A Type II supernova has been documented for the first time. This space achievement is a big deal since it can help astronauts and other experts to understand dying stars better.
NASA explained that when a star dies, it will create a massive explosion called a supernova. It can have multiple blasts, and each of them can be extremely bright or powerful.
A supernova usually happens on stars five times bigger than the sun. Supernovas (supernovae) are currently divided into categories, precisely the Type I and Type II explosions.
The weaker supernova is the Type II, also considered the "classic explosion." On the other hand, the Type I supernova is three times brighter and more powerful.
Type II Supernova Has Been Documented
According to CBS News' latest report, the first documentation of a Type II supernova was achieved by space experts at the University of California and Northwestern University.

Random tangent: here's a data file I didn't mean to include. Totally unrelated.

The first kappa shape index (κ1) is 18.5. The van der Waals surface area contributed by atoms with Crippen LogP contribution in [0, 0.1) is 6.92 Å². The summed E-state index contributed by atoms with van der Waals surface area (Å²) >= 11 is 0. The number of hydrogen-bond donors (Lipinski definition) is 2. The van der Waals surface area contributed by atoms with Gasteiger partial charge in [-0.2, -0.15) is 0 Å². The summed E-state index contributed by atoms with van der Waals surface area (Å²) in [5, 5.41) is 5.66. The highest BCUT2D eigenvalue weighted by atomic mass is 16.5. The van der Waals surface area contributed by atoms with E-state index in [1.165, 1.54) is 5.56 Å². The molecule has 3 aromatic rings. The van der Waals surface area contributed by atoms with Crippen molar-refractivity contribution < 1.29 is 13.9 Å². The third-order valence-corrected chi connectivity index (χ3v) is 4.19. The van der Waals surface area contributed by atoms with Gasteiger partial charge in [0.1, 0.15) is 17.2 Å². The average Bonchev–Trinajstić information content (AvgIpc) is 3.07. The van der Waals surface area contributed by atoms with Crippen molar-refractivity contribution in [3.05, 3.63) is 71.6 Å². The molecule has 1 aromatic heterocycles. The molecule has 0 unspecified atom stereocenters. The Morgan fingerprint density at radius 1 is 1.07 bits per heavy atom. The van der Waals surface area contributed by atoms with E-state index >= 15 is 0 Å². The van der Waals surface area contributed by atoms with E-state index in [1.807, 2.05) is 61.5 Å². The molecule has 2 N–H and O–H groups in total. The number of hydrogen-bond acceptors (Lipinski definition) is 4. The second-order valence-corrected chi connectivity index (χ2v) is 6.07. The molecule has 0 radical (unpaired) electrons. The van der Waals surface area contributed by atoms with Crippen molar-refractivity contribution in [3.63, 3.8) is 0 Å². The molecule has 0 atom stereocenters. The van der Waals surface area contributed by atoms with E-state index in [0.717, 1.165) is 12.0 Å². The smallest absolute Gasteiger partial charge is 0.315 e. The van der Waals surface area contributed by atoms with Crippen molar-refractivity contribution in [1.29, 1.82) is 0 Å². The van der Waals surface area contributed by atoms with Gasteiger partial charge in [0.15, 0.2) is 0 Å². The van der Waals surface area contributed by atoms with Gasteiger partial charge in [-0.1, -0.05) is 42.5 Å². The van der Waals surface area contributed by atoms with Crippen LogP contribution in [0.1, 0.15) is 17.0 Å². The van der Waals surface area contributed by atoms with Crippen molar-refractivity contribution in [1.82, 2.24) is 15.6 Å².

Their new study titled "Final Moments. I. Precursor Emission, Envelope Inflation, and Enhanced Mass Loss Preceding the Luminous Type II Supernova 2020tlf" was published in the Astrophysical Journal.
During their documentation, the involved space researchers were able to see how the red supergiant star slowly died, capturing the last activities of the heavenly body before it turned into a Type II supernova.
"This is a breakthrough in our understanding of what massive stars do moments before they die," said the study's lead author, Wynn Jacobson-Galan.
On the other hand, the study's senior author, Professor Raffaella Margutti, who also works at CIERA, said that observing the dying star is like watching a bomb that's about to explode.
Importance of the First Supernova Documentation
The study's main author said that the first documentation could greatly help astronauts and other space experts understand the stellar evolution.
He added that the SN 2020tlf observation could solve how massive stars act when they explode or die. If you want to see the actual footage, you can check the YouTube video below.
For more news updates about supernova and other space topics, always keep your tabs open here at TechTimes.
This article is owned by TechTimes
Written by: Griffin Davis